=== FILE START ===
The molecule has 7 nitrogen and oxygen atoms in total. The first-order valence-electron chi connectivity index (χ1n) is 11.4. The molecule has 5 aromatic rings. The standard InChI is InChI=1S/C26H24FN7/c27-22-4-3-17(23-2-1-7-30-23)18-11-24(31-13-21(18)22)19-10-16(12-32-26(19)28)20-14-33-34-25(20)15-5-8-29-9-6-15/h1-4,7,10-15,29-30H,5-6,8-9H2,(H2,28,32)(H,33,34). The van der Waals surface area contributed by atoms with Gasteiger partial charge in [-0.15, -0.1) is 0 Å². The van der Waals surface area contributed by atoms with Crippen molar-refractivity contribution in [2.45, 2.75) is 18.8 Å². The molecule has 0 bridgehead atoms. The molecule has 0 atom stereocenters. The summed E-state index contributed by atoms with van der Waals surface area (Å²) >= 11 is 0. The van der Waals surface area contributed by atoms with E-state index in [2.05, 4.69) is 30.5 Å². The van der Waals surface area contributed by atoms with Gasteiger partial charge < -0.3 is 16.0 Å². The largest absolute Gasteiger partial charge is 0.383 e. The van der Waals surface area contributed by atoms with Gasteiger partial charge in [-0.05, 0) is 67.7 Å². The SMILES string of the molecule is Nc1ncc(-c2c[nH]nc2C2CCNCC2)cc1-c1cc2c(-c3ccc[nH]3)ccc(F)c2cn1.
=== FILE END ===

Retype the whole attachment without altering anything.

The molecule has 7 nitrogen and oxygen atoms in total. The first-order valence-electron chi connectivity index (χ1n) is 11.4. The molecule has 5 aromatic rings. The standard InChI is InChI=1S/C26H24FN7/c27-22-4-3-17(23-2-1-7-30-23)18-11-24(31-13-21(18)22)19-10-16(12-32-26(19)28)20-14-33-34-25(20)15-5-8-29-9-6-15/h1-4,7,10-15,29-30H,5-6,8-9H2,(H2,28,32)(H,33,34). The van der Waals surface area contributed by atoms with Gasteiger partial charge in [-0.15, -0.1) is 0 Å². The van der Waals surface area contributed by atoms with Crippen molar-refractivity contribution in [2.45, 2.75) is 18.8 Å². The molecule has 0 bridgehead atoms. The molecule has 0 atom stereocenters. The summed E-state index contributed by atoms with van der Waals surface area (Å²) >= 11 is 0. The van der Waals surface area contributed by atoms with E-state index in [2.05, 4.69) is 30.5 Å². The van der Waals surface area contributed by atoms with Gasteiger partial charge < -0.3 is 16.0 Å². The largest absolute Gasteiger partial charge is 0.383 e. The van der Waals surface area contributed by atoms with Gasteiger partial charge in [-0.05, 0) is 67.7 Å². The SMILES string of the molecule is Nc1ncc(-c2c[nH]nc2C2CCNCC2)cc1-c1cc2c(-c3ccc[nH]3)ccc(F)c2cn1.